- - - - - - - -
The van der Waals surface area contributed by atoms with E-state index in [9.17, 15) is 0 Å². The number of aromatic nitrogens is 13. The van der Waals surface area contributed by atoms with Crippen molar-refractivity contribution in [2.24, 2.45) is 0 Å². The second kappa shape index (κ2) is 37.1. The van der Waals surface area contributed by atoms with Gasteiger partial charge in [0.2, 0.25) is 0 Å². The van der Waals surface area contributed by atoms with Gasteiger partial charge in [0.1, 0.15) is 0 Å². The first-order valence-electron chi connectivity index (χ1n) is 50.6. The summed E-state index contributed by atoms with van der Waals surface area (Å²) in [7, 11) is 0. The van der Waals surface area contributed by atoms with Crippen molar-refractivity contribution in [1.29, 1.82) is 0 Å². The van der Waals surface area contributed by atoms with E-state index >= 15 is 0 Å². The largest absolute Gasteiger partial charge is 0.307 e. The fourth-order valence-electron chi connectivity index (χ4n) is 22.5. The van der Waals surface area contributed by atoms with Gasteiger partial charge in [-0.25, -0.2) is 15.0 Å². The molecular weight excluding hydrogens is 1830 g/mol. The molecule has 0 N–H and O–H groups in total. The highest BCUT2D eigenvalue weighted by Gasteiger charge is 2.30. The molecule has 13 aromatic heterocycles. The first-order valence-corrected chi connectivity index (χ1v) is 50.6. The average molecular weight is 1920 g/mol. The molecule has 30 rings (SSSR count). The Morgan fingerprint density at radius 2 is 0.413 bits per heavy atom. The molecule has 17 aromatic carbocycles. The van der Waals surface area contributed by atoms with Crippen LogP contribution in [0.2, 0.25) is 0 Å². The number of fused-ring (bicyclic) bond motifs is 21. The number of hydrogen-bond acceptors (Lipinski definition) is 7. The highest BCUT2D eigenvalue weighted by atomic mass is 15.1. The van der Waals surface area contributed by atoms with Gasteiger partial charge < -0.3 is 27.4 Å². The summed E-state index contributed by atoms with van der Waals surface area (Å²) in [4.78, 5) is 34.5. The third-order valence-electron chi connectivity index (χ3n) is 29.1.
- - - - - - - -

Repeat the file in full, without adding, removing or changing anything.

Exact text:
The van der Waals surface area contributed by atoms with E-state index in [9.17, 15) is 0 Å². The number of aromatic nitrogens is 13. The van der Waals surface area contributed by atoms with Crippen molar-refractivity contribution in [2.24, 2.45) is 0 Å². The second kappa shape index (κ2) is 37.1. The van der Waals surface area contributed by atoms with Gasteiger partial charge in [0.2, 0.25) is 0 Å². The van der Waals surface area contributed by atoms with Gasteiger partial charge in [0.1, 0.15) is 0 Å². The first-order valence-electron chi connectivity index (χ1n) is 50.6. The summed E-state index contributed by atoms with van der Waals surface area (Å²) in [7, 11) is 0. The van der Waals surface area contributed by atoms with Crippen molar-refractivity contribution in [1.29, 1.82) is 0 Å². The van der Waals surface area contributed by atoms with E-state index >= 15 is 0 Å². The largest absolute Gasteiger partial charge is 0.307 e. The fourth-order valence-electron chi connectivity index (χ4n) is 22.5. The van der Waals surface area contributed by atoms with Gasteiger partial charge in [-0.25, -0.2) is 15.0 Å². The molecular weight excluding hydrogens is 1830 g/mol. The molecule has 0 N–H and O–H groups in total. The highest BCUT2D eigenvalue weighted by Gasteiger charge is 2.30. The molecule has 13 aromatic heterocycles. The first-order valence-corrected chi connectivity index (χ1v) is 50.6. The average molecular weight is 1920 g/mol. The molecule has 30 rings (SSSR count). The Morgan fingerprint density at radius 2 is 0.413 bits per heavy atom. The molecule has 17 aromatic carbocycles. The van der Waals surface area contributed by atoms with Crippen LogP contribution in [0.2, 0.25) is 0 Å². The number of fused-ring (bicyclic) bond motifs is 21. The number of hydrogen-bond acceptors (Lipinski definition) is 7. The highest BCUT2D eigenvalue weighted by atomic mass is 15.1. The van der Waals surface area contributed by atoms with Gasteiger partial charge < -0.3 is 27.4 Å². The summed E-state index contributed by atoms with van der Waals surface area (Å²) in [4.78, 5) is 34.5. The third-order valence-electron chi connectivity index (χ3n) is 29.1.